Norman gives us the answer:
“I use my Luis and Clark carbon fibre cello for almost half my work as a cellist. My number one cello is an old English instrument made in 1775 by Benjamin Banks, so I am fortunate to have the carbon cello to use when the orchestra is playing in situations where my instrument might be at risk.
Cellos are wide and big and we need a little extra room to manoeuvre and play sometimes. In some concerts, because instruments and musicians are very close to me (like in some Maritime Fusion concerts), or the audience is sitting quite close to me (like in school concerts and free public concerts), or I have kids sitting right on top of me (have you seen me at Musical Munchkins? Wow!), I feel safer using my carbon cello.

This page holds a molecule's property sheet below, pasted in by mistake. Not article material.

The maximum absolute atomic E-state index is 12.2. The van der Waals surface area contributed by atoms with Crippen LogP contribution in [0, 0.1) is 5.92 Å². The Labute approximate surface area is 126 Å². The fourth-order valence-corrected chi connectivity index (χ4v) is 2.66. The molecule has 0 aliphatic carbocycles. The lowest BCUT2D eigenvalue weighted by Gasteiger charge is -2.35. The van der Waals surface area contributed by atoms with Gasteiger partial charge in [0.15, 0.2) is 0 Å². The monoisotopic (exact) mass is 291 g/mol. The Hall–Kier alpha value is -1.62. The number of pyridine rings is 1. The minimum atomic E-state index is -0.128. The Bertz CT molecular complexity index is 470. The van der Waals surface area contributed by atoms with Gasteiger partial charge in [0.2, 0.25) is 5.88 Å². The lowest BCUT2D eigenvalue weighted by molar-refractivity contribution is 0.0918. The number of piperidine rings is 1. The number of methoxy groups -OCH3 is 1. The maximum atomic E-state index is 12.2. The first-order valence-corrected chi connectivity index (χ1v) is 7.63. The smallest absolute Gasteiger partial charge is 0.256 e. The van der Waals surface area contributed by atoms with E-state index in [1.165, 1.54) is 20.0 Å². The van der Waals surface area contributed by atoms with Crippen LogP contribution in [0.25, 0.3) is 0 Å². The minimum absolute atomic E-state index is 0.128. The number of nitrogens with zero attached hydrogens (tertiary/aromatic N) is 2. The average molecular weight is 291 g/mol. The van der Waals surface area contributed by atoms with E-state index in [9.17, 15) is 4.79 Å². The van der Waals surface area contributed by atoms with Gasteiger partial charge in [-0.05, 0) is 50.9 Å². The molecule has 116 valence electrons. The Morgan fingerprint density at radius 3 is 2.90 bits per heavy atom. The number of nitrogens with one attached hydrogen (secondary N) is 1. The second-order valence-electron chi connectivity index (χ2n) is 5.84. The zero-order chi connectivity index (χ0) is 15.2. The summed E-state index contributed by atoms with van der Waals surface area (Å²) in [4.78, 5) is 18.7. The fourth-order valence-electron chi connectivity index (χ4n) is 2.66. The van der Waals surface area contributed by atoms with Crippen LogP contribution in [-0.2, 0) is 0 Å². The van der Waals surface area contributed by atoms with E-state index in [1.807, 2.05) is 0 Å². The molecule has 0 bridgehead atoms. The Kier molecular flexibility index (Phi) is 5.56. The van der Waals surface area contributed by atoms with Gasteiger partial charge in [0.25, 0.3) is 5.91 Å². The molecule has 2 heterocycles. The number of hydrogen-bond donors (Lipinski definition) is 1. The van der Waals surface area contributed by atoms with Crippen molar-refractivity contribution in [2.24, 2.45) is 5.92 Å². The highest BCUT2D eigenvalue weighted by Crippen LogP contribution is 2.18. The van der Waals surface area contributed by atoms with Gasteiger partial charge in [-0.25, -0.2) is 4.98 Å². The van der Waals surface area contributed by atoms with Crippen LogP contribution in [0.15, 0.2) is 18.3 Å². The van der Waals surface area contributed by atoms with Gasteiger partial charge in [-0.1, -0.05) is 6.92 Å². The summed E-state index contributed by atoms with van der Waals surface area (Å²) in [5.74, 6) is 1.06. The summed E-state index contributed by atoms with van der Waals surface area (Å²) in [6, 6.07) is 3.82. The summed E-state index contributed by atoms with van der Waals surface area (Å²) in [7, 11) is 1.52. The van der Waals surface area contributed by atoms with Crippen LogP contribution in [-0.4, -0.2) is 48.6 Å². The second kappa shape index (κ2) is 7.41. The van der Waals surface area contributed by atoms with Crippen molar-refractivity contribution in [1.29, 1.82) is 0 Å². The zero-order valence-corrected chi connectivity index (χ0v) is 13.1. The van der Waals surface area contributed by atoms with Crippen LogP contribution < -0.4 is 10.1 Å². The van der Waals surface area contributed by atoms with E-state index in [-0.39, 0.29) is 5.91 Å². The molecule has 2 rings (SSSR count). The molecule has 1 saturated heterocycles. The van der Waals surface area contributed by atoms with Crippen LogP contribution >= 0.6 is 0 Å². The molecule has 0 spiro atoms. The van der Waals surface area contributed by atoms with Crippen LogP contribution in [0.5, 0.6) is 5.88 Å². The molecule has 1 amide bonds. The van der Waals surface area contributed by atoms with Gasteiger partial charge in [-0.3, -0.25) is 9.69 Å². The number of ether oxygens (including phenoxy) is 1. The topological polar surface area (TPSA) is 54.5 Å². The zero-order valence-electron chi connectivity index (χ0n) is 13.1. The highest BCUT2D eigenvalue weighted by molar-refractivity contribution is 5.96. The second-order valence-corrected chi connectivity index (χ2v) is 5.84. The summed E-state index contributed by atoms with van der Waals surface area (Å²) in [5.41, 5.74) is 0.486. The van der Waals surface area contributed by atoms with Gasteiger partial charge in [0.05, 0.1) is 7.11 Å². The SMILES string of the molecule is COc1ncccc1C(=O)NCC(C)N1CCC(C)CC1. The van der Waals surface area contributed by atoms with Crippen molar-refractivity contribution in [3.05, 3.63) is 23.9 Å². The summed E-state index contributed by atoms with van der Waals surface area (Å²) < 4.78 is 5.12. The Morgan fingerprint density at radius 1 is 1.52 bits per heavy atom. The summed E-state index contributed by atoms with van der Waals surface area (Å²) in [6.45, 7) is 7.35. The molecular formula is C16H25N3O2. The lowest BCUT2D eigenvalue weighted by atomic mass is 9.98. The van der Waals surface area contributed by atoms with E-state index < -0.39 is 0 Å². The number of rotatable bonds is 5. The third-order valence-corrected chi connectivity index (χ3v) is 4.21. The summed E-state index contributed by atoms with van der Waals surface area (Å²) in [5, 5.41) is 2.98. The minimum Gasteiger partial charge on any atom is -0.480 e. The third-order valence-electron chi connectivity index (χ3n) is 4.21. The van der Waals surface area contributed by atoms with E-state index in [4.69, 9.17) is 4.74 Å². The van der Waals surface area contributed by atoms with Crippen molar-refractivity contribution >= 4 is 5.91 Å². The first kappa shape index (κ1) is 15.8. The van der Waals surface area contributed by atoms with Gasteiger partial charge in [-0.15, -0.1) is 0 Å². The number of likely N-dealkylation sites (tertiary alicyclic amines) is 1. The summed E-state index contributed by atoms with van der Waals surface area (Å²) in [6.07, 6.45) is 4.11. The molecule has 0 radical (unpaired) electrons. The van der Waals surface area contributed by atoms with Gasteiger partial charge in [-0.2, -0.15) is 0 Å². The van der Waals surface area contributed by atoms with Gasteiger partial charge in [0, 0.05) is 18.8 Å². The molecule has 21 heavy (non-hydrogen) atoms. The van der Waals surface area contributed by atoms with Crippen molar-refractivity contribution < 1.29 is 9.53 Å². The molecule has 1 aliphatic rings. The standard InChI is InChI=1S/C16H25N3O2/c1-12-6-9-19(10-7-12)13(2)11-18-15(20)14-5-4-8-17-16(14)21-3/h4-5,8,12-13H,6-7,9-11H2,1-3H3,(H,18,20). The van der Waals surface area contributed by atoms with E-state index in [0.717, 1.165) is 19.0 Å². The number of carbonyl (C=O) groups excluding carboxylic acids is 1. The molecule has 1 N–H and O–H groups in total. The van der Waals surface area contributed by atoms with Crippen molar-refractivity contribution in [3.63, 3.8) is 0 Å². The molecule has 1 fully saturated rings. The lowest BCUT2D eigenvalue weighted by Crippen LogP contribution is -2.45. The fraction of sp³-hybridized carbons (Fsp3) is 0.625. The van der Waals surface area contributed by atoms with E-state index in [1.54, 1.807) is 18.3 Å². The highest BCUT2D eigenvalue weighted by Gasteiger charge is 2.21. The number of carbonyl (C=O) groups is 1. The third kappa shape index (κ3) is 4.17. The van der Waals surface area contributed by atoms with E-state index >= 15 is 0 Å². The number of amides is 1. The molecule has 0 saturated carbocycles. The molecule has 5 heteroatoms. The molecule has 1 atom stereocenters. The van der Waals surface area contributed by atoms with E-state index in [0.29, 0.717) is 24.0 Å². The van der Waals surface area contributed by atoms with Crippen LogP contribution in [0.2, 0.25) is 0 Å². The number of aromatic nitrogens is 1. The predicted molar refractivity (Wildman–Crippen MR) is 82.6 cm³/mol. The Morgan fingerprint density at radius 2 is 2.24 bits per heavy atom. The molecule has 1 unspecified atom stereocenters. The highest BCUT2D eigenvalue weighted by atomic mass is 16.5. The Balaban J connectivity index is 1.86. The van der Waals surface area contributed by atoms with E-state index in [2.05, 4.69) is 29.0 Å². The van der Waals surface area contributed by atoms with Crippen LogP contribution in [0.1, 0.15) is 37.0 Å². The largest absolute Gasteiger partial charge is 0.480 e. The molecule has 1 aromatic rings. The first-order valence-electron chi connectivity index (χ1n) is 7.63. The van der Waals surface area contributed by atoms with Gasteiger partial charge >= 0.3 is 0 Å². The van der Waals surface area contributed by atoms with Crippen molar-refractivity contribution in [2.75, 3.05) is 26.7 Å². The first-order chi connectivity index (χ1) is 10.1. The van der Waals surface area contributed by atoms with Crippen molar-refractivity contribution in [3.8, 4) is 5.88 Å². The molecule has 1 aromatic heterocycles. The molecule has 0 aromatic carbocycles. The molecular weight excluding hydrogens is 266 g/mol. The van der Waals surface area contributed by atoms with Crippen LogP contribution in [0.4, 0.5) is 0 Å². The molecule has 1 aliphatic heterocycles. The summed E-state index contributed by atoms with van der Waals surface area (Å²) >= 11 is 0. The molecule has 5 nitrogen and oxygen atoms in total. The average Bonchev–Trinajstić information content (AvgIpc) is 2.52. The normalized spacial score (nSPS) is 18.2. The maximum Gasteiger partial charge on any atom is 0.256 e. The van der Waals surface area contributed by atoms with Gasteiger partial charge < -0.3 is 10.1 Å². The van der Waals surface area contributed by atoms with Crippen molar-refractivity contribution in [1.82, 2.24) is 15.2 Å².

Often I’ll get a little warning from our Technical Coordinator MJ MacLeod or our Production Manager Eric Mathis that carbon would be best! The carbon cello doesn’t sound quite as beautiful as my old cello, but I can make it sound pretty nice, and when I’m not worried about having a guitar dropped on me, or a kid pluck my strings, I play better too!
In the rest of my musical life I make much more adventurous, improvised music through suddenlyLISTEN Music. In those concerts I might employ electronics, or tap the body of the instrument, or play super aggressively, and I feel free to do that without fears of breaking anything. My carbon cello gives me a great feeling of freedom and safety, and that helps me make more expressive music in every situation I find myself working.”